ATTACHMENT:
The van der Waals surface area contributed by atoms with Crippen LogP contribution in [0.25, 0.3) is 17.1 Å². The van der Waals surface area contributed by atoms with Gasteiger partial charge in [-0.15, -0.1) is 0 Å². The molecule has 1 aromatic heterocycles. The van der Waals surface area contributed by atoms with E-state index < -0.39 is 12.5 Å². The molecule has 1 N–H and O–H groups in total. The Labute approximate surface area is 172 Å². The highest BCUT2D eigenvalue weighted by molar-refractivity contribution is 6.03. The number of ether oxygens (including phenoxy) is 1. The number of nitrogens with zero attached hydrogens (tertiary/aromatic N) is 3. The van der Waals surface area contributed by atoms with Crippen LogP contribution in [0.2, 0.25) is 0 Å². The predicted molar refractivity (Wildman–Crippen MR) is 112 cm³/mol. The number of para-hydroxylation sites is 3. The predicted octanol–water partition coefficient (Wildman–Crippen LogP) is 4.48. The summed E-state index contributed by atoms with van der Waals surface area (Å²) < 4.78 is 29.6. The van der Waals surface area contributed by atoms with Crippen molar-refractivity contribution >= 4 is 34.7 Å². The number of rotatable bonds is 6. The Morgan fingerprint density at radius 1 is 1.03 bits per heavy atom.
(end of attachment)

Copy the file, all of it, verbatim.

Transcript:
The van der Waals surface area contributed by atoms with Crippen LogP contribution in [0.25, 0.3) is 17.1 Å². The van der Waals surface area contributed by atoms with Gasteiger partial charge in [-0.15, -0.1) is 0 Å². The molecule has 1 aromatic heterocycles. The van der Waals surface area contributed by atoms with E-state index < -0.39 is 12.5 Å². The molecule has 1 N–H and O–H groups in total. The Labute approximate surface area is 172 Å². The highest BCUT2D eigenvalue weighted by molar-refractivity contribution is 6.03. The number of ether oxygens (including phenoxy) is 1. The number of nitrogens with zero attached hydrogens (tertiary/aromatic N) is 3. The van der Waals surface area contributed by atoms with Crippen LogP contribution in [0.2, 0.25) is 0 Å². The predicted molar refractivity (Wildman–Crippen MR) is 112 cm³/mol. The number of para-hydroxylation sites is 3. The predicted octanol–water partition coefficient (Wildman–Crippen LogP) is 4.48. The summed E-state index contributed by atoms with van der Waals surface area (Å²) < 4.78 is 29.6. The van der Waals surface area contributed by atoms with Crippen molar-refractivity contribution >= 4 is 34.7 Å². The number of rotatable bonds is 6. The Morgan fingerprint density at radius 1 is 1.03 bits per heavy atom.